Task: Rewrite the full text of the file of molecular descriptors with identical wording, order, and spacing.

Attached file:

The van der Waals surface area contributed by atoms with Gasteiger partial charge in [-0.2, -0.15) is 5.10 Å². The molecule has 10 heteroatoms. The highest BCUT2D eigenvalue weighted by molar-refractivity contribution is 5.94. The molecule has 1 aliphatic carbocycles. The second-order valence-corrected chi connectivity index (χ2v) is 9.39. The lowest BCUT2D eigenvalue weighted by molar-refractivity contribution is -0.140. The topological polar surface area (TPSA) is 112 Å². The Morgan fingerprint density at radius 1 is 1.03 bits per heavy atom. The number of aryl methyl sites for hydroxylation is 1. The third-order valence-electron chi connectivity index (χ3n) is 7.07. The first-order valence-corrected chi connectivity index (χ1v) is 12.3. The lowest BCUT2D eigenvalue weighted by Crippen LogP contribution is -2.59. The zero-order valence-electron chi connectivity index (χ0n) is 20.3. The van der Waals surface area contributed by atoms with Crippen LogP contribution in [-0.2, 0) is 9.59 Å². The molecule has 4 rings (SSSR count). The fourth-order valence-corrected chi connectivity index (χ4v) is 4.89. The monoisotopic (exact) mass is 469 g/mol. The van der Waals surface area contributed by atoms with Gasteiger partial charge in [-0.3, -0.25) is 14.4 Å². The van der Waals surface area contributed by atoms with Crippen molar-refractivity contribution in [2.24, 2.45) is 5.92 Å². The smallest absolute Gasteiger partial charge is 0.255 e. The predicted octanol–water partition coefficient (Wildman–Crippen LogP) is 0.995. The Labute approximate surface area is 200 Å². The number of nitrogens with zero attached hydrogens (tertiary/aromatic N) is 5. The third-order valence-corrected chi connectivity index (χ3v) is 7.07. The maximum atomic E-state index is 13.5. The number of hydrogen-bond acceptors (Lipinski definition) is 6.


The van der Waals surface area contributed by atoms with Gasteiger partial charge in [-0.2, -0.15) is 5.10 Å². The molecule has 10 heteroatoms. The highest BCUT2D eigenvalue weighted by molar-refractivity contribution is 5.94. The molecule has 1 aliphatic carbocycles. The second-order valence-corrected chi connectivity index (χ2v) is 9.39. The lowest BCUT2D eigenvalue weighted by molar-refractivity contribution is -0.140. The topological polar surface area (TPSA) is 112 Å². The Morgan fingerprint density at radius 1 is 1.03 bits per heavy atom. The number of aryl methyl sites for hydroxylation is 1. The third-order valence-electron chi connectivity index (χ3n) is 7.07. The first-order valence-corrected chi connectivity index (χ1v) is 12.3. The lowest BCUT2D eigenvalue weighted by Crippen LogP contribution is -2.59. The zero-order valence-electron chi connectivity index (χ0n) is 20.3. The van der Waals surface area contributed by atoms with Crippen LogP contribution in [-0.2, 0) is 9.59 Å². The molecule has 4 rings (SSSR count). The fourth-order valence-corrected chi connectivity index (χ4v) is 4.89. The monoisotopic (exact) mass is 469 g/mol. The van der Waals surface area contributed by atoms with Gasteiger partial charge in [-0.3, -0.25) is 14.4 Å². The van der Waals surface area contributed by atoms with Crippen molar-refractivity contribution in [2.24, 2.45) is 5.92 Å². The smallest absolute Gasteiger partial charge is 0.255 e. The predicted octanol–water partition coefficient (Wildman–Crippen LogP) is 0.995. The Labute approximate surface area is 200 Å². The number of nitrogens with zero attached hydrogens (tertiary/aromatic N) is 5. The third-order valence-corrected chi connectivity index (χ3v) is 7.07. The maximum atomic E-state index is 13.5. The number of hydrogen-bond acceptors (Lipinski definition) is 6.